There’s this “dangerous” film out right now called Joker. Maybe you’ve heard of it. It was the No. 1 film at last weekend’s box office, selling $93.5 million domestically and $234 million internationally over its first weekend of release despite being an extremely dark R-rated art film.
That’s unprecedented. Rated R movies don’t sell like that. Art films don’t sell like that.
The movie is anchored by an all-time-great performance by Joaquin Phoenix that echoes the work of Robert De Niro in Taxi Driver. It’s a film about a sweet, simple man who, while fighting mental illness, is subjected to a series of harsh events that ultimately push him over the edge. It’s the rare must-see film that is not only pleasing serious cinephiles and everyday movie goers alike but is setting box office records and has jumpstarted the fall Oscar conversation, if mostly due to Phoenix’s incendiary performance.
Now that the Oscar Bait Season is upon us, let’s take a look at some of the said-to-be Oscar-worthy films that we have to look forward to in the coming months:
Jojo Rabbit (Oct. 18): Funny man director Taika Waititi (Hunt for the Wilderpeople, The Inbetweeners, Thor: Ragnarok) returns with an absurdist comedy about a boy in Hitler’s army who is looking for his mother. This looks wild, beautiful, and imaginative. It stars Waititi, Scarlett Johansson, Sam Rockwell, and Rebel Wilson and could end up being a Best Picture nominee as well as one of the hit art films of the year.
The Lighthouse (Oct. 18): Willem Dafoe and Robert Pattinson lead a black-and-white chamber piece directed by The Witch director Robert Eggers. It looks gorgeous, dark, and odd. I’m very excited for this one, even if I think it will more than likely be a cult film rather than an Oscar-worthy hit.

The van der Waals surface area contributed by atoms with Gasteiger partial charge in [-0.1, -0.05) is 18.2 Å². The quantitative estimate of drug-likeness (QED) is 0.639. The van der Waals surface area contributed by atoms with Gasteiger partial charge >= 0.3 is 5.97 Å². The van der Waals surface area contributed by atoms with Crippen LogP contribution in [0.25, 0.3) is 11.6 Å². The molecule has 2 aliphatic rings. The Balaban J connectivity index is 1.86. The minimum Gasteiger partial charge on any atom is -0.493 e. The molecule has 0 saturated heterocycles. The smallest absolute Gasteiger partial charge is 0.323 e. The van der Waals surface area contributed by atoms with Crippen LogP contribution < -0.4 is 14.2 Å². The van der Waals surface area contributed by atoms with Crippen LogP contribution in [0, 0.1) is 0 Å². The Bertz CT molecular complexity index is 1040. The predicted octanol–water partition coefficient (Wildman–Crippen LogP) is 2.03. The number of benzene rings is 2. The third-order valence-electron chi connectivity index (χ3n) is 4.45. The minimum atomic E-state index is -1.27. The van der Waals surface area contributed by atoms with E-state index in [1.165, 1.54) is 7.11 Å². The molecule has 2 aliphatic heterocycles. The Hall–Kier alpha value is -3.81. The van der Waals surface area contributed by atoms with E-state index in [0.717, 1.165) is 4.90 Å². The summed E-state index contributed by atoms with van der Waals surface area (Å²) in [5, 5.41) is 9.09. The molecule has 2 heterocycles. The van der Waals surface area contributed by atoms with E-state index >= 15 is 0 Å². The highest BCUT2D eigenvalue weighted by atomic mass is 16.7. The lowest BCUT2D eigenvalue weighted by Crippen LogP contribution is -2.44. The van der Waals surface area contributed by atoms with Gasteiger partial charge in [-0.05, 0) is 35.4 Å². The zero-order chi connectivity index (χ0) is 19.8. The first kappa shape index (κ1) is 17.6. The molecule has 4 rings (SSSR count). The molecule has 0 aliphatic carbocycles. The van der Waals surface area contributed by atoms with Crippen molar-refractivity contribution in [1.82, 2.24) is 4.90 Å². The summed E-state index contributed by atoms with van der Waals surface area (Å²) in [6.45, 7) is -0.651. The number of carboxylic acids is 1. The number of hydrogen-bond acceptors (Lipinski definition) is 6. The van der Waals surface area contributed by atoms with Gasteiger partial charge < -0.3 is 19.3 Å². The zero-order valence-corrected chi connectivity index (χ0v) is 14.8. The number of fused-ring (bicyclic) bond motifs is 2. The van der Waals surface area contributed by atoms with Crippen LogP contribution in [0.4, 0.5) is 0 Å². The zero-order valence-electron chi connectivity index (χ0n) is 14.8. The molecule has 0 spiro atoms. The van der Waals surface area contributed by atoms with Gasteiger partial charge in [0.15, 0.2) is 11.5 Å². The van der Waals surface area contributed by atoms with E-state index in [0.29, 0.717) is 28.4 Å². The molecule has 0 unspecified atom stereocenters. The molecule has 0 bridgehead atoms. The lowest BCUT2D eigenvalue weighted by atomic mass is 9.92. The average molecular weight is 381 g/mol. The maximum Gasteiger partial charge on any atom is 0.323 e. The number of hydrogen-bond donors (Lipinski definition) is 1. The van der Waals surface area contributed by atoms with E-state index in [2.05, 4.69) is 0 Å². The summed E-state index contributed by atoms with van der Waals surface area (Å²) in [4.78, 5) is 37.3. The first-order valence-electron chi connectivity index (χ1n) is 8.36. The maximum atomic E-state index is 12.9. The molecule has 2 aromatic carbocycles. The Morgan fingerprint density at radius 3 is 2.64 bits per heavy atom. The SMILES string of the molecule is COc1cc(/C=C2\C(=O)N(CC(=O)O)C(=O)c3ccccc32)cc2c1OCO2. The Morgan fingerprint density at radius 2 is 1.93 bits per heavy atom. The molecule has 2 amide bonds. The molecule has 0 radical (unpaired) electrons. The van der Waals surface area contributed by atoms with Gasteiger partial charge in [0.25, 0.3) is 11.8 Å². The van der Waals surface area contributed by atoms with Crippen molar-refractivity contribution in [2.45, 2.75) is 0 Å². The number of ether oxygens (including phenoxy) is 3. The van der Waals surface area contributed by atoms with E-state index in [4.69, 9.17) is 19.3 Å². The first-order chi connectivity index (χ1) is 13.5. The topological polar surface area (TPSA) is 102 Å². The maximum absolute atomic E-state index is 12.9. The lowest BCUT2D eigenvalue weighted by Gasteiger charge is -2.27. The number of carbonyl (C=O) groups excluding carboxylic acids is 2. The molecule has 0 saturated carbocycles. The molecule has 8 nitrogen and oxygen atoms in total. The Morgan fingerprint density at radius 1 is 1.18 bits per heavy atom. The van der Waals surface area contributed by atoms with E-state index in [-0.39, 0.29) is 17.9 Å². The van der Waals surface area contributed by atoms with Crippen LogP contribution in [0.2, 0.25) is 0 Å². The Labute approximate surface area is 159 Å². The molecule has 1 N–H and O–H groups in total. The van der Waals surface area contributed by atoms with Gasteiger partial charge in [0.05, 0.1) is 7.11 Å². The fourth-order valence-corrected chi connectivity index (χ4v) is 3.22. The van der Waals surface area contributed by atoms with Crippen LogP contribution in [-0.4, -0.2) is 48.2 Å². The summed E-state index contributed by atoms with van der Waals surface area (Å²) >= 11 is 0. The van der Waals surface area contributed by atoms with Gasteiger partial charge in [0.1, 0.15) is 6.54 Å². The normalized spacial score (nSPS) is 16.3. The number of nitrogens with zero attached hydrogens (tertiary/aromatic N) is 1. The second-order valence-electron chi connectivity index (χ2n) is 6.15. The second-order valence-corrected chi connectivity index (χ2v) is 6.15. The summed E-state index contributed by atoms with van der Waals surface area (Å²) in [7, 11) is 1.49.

Motherless Brooklyn (Nov. 1): Actor Edward Norton makes his proper directorial debut with an adaptation of the classic book, and he’s bringing his friends along for the ride. The passion project years in the making stars Bruce Willis, Willem Dafoe, Gugu Mbatha-Raw, Alec Baldwin, Michael K. Williams, Norton himself, and many more. This one is aiming for the statues and very much looks like a film worth anticipating.
The Irishman (Nov. 1): Martin Scorsese’s 200+ minute gangster epic is already being called an all-time classic. The film stars Robert De Niro, Al Pacino, and Joe Pesci, and that should be all you need to know about it. Watch the trailer. This one has the makings of an instant classic and might be the last time we get a masterpiece out of the 76-year-old Scorsese. It’s my pick for Best Picture winner (whether I agree or not).
Marriage Story (Nov. 6): Here’s the one I’m excited about. Writer/Director Noah Baumbach is back and he’s supposedly made his masterpiece. I don’t want to say too much about this one, other than “go see it.” It’ll stream on Netflix, but it will also screen at theaters, and I think it’s one that, if you’re a cinephile, you should get out and see. It feels like a new classic and stars Scarlett Johansson and Adam Driver.
Ford v Ferrari (Nov. 15): Director James Mangold returns with his pals Matt Damon and Christian Bale for a film that is getting a lot of buzz after having a successful run on the festival circuit. I’ve already seen the trailer five times, and yeah, it looks good. That being said, I think this one might be more of a crowd pleaser than an Oscar film, although a Best Supporting Actor nomination for Bale is a given at this point in his career.
A Beautiful Day in the Neighborhood (Nov. 22): The great Marielle Heller directs Tom Hanks in a film about Mister Rogers. I never thought Heller would make a cheesy film, but it looks like maybe she has. That being said, Beautiful Day is likely to peel the 50- to 70-year-old crowd off their couches and out to the theater. I won’t be surprised if this one gets a whole lot of Oscar attention and does well at the box.
A Hidden Life (Dec. 13): One of my all-time favorite directors, Terrence Malick, is back. Word is that he’s once again making films that can hold a viewer’s attention. This one does look pretty dang good, though maybe only to the cinephile crowd.
Also of note: Ira Sachs’ Frankie, Focus Features’ Harriet, the Shia LaBeouf-penned Honey Boy, Trey Edward Shults’ Waves, Todd Haynes’ Dark Waters, Rian Johnson’s Knives Out, Clint Eastwood’s Richard Jewell, the Safdie Brothers’ Uncut Gems, Jay Roach’s Bombshell, Greta Gerwig’s Little Women, Sam Mendes’ 1917, Bong Joon-ho’s Parasite, Bill Condon’s The Good Liar, Scott Z. Burns’ The Report, and Destin Daniel Cretton’s Just Mercy. Apologies if I overlooked anything; it’s a crowded Oscar crop this year.
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